· The rest of the agencies such as Department of Security, Justice, Health, and non-CFO agencies split the pie among the remnants of the remaining $8 Billion but still yielding an increase compared to the previous year.
Proceeding to put cybersecurity as the forefront priority of his office, President Joe Biden has elected to put the right people in the right places to ensure the presence of competency.
- US president Joe Biden appointed Jen Easterly as the Director if CISA or the Cybersecurity & Infrastructure Security Agency with initial favorite for the position, Rob Silvers as the Undersecretary for Policy for Department of Homeland Security (DHS).
- The National Security Agency or NSA is now graced by Anne Neuberger as Deputy National Security Adviser for Cyber and Emerging Technology.
- The White House also appointed Chris Ingles as National Cyber Director, making sure federal and private cybersecurity are looked after.
- Other notable names under this administration in the field of cybersecurity are Elizabeth Sherwood-Randall as Homeland Security Advsier, Catilin Durkovich as Senior Director for resilience and Response, and Michael Sulmeyer as the Senior Director for Cyber Security.
Beefing Up the Front Lines
The Federal Bureau of Investigation (FBI), DOD, CISA, and DHS have all been empowered by US President Joe Biden to move forward in this fight against cyber-attacks.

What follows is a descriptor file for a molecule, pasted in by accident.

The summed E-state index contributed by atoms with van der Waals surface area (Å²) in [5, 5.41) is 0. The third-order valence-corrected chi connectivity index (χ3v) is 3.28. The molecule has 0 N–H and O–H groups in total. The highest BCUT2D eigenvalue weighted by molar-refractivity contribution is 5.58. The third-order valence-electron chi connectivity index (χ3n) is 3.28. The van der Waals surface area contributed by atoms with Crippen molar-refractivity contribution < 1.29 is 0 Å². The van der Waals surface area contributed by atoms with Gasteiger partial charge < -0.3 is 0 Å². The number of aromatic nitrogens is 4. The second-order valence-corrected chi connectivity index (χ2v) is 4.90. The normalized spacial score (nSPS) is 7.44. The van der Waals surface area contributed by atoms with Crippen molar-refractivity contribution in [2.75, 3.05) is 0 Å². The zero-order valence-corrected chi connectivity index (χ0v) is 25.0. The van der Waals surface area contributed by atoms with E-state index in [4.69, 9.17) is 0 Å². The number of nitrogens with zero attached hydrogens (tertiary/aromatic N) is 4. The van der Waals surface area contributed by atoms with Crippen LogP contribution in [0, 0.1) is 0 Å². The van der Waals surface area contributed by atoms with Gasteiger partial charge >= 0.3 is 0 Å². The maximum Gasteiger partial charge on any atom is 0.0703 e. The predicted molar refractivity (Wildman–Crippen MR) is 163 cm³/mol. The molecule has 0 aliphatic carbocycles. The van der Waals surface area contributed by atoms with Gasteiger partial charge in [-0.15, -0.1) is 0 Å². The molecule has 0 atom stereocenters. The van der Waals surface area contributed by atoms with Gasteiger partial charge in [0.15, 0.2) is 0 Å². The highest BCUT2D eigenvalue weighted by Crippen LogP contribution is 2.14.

- An executive order by the POTUS aims to create a no-trust mindset towards software vendors and contractors when providing services, giving limited to no access to sensitive systems. It creates stricter conditions where vendors will immediately be dropped from the contract should they fail to deliver the agreements set by both parties.
- The same executive order aims to also create layers of security that further strengthen tightness of access when new security systems have been operationalized and requires contractors to declare vulnerabilities within the infrastructure should they be inevitable.
- An initial response has also been acted on the matter of Cozy Bear by removing 10 distinct Russian personalities from US soil.
- Several Russian companies dealing in the field of information technology have been identified, sanctioned, or tagged as dangerous and high-risk to the US including Positive Technologies due to their ties with private American companies.
- The administration rolled out a partnership with the Energy department to push private owners of electric providers to internally improve cybersecurity capabilities. Minimum requirements dictate detection and response to anomalies in their cyber space as they happen.
Conclusion: What This Means for You
Even with the Biden administration moving forward with concrete plans to ensure the safety of the cyber space it is in everyone’s interest to co-create an infrastructure that is impregnable to such attacks. That said, being a private citizen or a privately held firm, the job of safeguarding cybersecurity relies on everyone’s cooperation and involvement with the government. It trickles down even to the smallest actions of being careful about your internet usage all the way to transacting through networks of data around the country’s IT infrastructure. Needless to say, America must look at itself as a team of 300 million, led by the government in ensuring that history does not repeat itself.